Doctor-Patient Interactions

Bob Riter is the retired Executive Director of the Cancer Resource Center. His articles about living with cancer appeared regularly in the Ithaca Journal and on OncoLink. He can be reached at bobriter@gmail.com.

A collection of Bob’s columns, When Your Life is Touched by Cancer: Practical Advice and Insights for Patients, Professionals, and Those Who Care, is available in bookstores nationwide and through online retailers such as Amazon and Barnes & Noble. All royalties from the sale of the book come to the Cancer Resource Center.

I spend much of my time helping seriously ill patients navigate the health care system. As a result, I’m constantly talking with patients about their interactions with doctors and other health professionals.

Although each encounter is unique, I’m increasingly aware of some universal truths that contribute to good patient-doctor encounters. Not surprisingly, good encounters require a shared spirit of respect and communication.

Suggestions for Doctors and Other Health Professionals

  • Always introduce yourself to new patients.
  • Listen for a while without interrupting. Get the big picture before filling in the details. Focus on the patient and not on the computer screen, especially during the first few minutes of the visit.
  • Be kind.
  • Remind yourself that patients newly diagnosed with a serious illness are scared. If you deal with sick people every day, it becomes routine. It’s not routine for the new patient.
  • Make a special effort to establish communication and a sense of partnership during the initial visit. Subsequent visits will benefit.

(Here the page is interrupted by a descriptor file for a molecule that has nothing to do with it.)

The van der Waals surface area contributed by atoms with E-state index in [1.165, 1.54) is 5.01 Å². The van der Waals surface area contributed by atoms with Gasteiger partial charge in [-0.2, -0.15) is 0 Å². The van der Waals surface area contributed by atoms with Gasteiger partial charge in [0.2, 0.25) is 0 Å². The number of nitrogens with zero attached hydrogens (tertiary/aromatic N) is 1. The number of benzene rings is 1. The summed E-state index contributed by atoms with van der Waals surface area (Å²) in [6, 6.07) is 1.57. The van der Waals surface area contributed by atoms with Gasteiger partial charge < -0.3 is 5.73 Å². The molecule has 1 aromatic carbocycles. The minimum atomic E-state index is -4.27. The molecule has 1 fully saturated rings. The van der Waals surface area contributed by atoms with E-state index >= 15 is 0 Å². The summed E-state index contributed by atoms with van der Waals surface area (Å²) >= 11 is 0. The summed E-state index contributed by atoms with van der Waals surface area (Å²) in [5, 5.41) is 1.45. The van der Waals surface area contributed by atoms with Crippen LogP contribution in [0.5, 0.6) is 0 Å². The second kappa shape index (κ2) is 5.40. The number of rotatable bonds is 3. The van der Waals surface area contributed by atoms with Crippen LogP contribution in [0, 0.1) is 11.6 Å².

• Recognize that medical care is costly for most people, even those with good insurance.
  • Make good communication between patients and the entire office staff an on-going priority. Few offices do this really well and every office could do it better.

Suggestions for patients

  • Recognize that you are not your doctor’s only patient.
  • Respect your doctor’s time. If you have multiple questions, ask the most important questions first.
  • Don’t think of your doctor as the enemy. If you don’t like your doctor, get a new one. Everyone will be happier.
  • Be open and honest about your medical history and your present concerns.
  • Recognize that good health is largely your responsibility. Eat sensibly. Exercise. Don’t smoke.
  • Recognize that medicine is not a perfect science. A bad outcome does not mean bad care.
  • Be reasonable. And be polite.

Good health care is a partnership. It’s all about communication and respect. And it flows in both directions.


Reprinted with permission of the Ithaca Journal. 

Click here for all of Bob’s columns

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